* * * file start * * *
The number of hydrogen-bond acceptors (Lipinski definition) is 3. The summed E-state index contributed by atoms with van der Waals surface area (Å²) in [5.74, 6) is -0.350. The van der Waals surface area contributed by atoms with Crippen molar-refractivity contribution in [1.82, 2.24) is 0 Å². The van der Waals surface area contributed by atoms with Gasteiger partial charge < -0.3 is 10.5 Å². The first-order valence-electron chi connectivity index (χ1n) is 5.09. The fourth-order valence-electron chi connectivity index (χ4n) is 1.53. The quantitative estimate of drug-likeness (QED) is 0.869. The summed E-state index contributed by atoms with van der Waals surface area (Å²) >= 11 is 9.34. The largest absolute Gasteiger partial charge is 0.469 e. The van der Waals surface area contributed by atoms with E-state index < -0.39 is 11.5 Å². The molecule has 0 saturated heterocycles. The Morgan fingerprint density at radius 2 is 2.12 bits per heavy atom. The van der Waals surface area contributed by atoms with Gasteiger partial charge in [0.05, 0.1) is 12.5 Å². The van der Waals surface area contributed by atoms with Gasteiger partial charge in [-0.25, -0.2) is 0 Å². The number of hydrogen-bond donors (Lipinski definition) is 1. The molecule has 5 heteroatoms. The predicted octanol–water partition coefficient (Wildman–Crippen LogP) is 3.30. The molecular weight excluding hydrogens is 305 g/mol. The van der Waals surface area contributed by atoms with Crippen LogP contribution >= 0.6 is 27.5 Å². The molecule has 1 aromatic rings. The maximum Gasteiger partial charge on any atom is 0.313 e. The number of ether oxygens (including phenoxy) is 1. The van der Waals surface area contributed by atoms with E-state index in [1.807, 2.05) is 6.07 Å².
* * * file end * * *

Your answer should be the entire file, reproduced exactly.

The number of hydrogen-bond acceptors (Lipinski definition) is 3. The summed E-state index contributed by atoms with van der Waals surface area (Å²) in [5.74, 6) is -0.350. The van der Waals surface area contributed by atoms with Crippen molar-refractivity contribution in [1.82, 2.24) is 0 Å². The van der Waals surface area contributed by atoms with Gasteiger partial charge < -0.3 is 10.5 Å². The first-order valence-electron chi connectivity index (χ1n) is 5.09. The fourth-order valence-electron chi connectivity index (χ4n) is 1.53. The quantitative estimate of drug-likeness (QED) is 0.869. The summed E-state index contributed by atoms with van der Waals surface area (Å²) >= 11 is 9.34. The largest absolute Gasteiger partial charge is 0.469 e. The van der Waals surface area contributed by atoms with E-state index < -0.39 is 11.5 Å². The molecule has 0 saturated heterocycles. The Morgan fingerprint density at radius 2 is 2.12 bits per heavy atom. The van der Waals surface area contributed by atoms with Gasteiger partial charge in [0.05, 0.1) is 12.5 Å². The van der Waals surface area contributed by atoms with Gasteiger partial charge in [-0.25, -0.2) is 0 Å². The number of hydrogen-bond donors (Lipinski definition) is 1. The molecule has 5 heteroatoms. The predicted octanol–water partition coefficient (Wildman–Crippen LogP) is 3.30. The molecular weight excluding hydrogens is 305 g/mol. The van der Waals surface area contributed by atoms with Crippen LogP contribution >= 0.6 is 27.5 Å². The molecule has 1 aromatic rings. The maximum Gasteiger partial charge on any atom is 0.313 e. The number of ether oxygens (including phenoxy) is 1. The van der Waals surface area contributed by atoms with E-state index in [1.807, 2.05) is 6.07 Å².